It is best to reuse the original gear when ever possible. Finding a good aftermarket gear can be difficult. The gear must be a press fit on the shaft. A loose fitting gear will ware the shaft out.
The three-brush generator mounts with ¼ 24 bolts. The two brush generator mounts with 5/16 24 bolts. There are two methods to mount a two-brush generator on 1957 and earlier motors. One is to enlarge the mounting holes in the engine case to fit the larger 5/16” bolts. The second method is to use helicoids to reduce the 5/16-24 threads in the mounting holes down to ¼-24 and use the stock bolts. I recommend using the ¼-24 bolts then shimming and strapping.
When ordering a Cycle Electric Inc generator add the letter H to the end of the part # to get ¼-24 helicoids pre installed.
On 1957 and earlier motors the mesh between the generator gear and the idler gear inside the motor needs to be set. This is accomplished by shimming between the generator and a cradle on the engine case. The object is the achieve .002” lash between the generator gear and the idler gear. You can check this by taking the timing cover off or by removing the front lifter block. Rotate the motor several times to find the tightest spot between the gears. Change the amount of lash by install different thickness paper shims between the generator housing and cradle on the engine case below the generator gasket serface. Tighten the strap and snug the mounting bolts, then check for proper lash.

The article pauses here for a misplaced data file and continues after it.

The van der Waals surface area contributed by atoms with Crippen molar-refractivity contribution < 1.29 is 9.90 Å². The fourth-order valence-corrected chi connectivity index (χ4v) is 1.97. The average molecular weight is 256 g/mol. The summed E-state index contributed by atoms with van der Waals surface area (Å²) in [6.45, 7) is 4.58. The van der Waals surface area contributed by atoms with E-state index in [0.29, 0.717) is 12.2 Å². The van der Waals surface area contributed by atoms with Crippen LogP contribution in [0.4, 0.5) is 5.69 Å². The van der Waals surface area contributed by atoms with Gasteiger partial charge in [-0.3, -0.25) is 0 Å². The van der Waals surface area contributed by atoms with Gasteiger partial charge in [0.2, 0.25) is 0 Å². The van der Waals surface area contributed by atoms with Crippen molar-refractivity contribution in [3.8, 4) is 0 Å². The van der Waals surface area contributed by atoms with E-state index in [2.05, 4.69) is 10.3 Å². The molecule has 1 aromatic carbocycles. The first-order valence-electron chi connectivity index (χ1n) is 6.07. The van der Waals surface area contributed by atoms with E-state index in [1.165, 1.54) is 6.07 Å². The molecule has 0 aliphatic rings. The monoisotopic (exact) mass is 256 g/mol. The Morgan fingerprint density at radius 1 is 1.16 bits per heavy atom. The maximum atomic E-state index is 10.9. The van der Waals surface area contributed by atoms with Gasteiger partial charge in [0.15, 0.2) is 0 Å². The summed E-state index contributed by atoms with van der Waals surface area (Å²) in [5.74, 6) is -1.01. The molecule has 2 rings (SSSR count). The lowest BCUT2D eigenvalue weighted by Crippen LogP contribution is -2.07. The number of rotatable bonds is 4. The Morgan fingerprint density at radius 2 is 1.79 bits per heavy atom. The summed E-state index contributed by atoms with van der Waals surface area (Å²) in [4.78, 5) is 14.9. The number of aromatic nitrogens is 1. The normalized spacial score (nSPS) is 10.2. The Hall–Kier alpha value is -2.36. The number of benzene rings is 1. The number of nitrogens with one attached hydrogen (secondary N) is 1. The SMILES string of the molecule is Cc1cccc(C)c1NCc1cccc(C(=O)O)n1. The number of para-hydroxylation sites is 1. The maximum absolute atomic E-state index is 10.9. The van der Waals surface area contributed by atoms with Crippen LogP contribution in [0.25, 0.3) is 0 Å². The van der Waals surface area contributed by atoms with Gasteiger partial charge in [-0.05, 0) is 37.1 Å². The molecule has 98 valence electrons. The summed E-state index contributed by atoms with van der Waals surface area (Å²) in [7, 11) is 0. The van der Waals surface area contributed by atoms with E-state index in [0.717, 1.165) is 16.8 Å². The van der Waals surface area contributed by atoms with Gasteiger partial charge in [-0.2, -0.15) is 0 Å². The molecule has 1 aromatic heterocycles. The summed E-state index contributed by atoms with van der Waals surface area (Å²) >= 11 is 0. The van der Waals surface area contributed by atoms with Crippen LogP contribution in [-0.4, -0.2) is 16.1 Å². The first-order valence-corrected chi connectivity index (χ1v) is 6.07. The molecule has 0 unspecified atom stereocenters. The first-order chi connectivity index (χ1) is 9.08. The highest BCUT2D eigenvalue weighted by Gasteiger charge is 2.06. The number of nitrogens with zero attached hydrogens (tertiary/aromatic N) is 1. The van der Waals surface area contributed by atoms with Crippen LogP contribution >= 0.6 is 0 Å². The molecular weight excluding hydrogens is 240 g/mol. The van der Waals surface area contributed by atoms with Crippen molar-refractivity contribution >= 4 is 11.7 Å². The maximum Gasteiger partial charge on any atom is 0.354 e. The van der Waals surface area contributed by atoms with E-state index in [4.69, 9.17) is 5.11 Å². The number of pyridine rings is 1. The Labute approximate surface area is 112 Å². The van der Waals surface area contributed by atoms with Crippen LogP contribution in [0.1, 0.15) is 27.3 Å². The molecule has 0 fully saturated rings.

On 1958 and later models the generator is doweled in place buy the snug
fit between front bearing boss on the generator and the hole in the engine
case. The gear mesh is a manufactured tolerance and is not adjustable.
Note: S&S generator motor cases are set up like the 1958 and later. No shimming is requierd.
Since there is no cradle on 1958 and later motors, the out side dimension on the two brush generator is not a critical dimension. When installing a two-brush generator on a 1957 and earlier motor there may not be clearance between the generator and cradle. If this is the case you will not be able to achieve proper gear mesh. Sometimes the second mounting bole will not line up. When ordering a Cycle Electric Inc models 65A (part # DGV-2569) or DGV-5000 add the letter M to the end of the part #. With the M option we set the outside dimensions to allow room for shimming. The Cycle Electric Inc models 61 6 volt, (part # DGV-2578) DGV-5006 6 volt and DGV-5000L 12 volt generators are intended to go on the older motor and get the M option automatically.
The two-brush generator uses a regulator instead of a cut out relay. You will need to find a place to mount the regulator. Connect the “A” wire or terminal on the regulator to the “A” terminal on the generator. Then connect the “F” wire or terminal on the regulator to the “F” terminal on the generator. Connect the B+ wire or terminal on the regulator to the battery.
If you are using the Cycle Electric Inc DGV-5000 generator with built in regulator simply connect the battery wire from the old cut out relay to the “B” terminal on the generator. If you have a generator light connect the wire from the light terminal on the old cut out relay to the “L” terminal on the DGV-5000. Do not use the wire from the “S” or switch terminal on the 32E generator. This wire comes from the ignition switch. Remove this wire or tape it off. You can then remove the cut out relay.
Let the road you choose to ride bring you happiness.
Karl S Fahringer
Cycle Electric Inc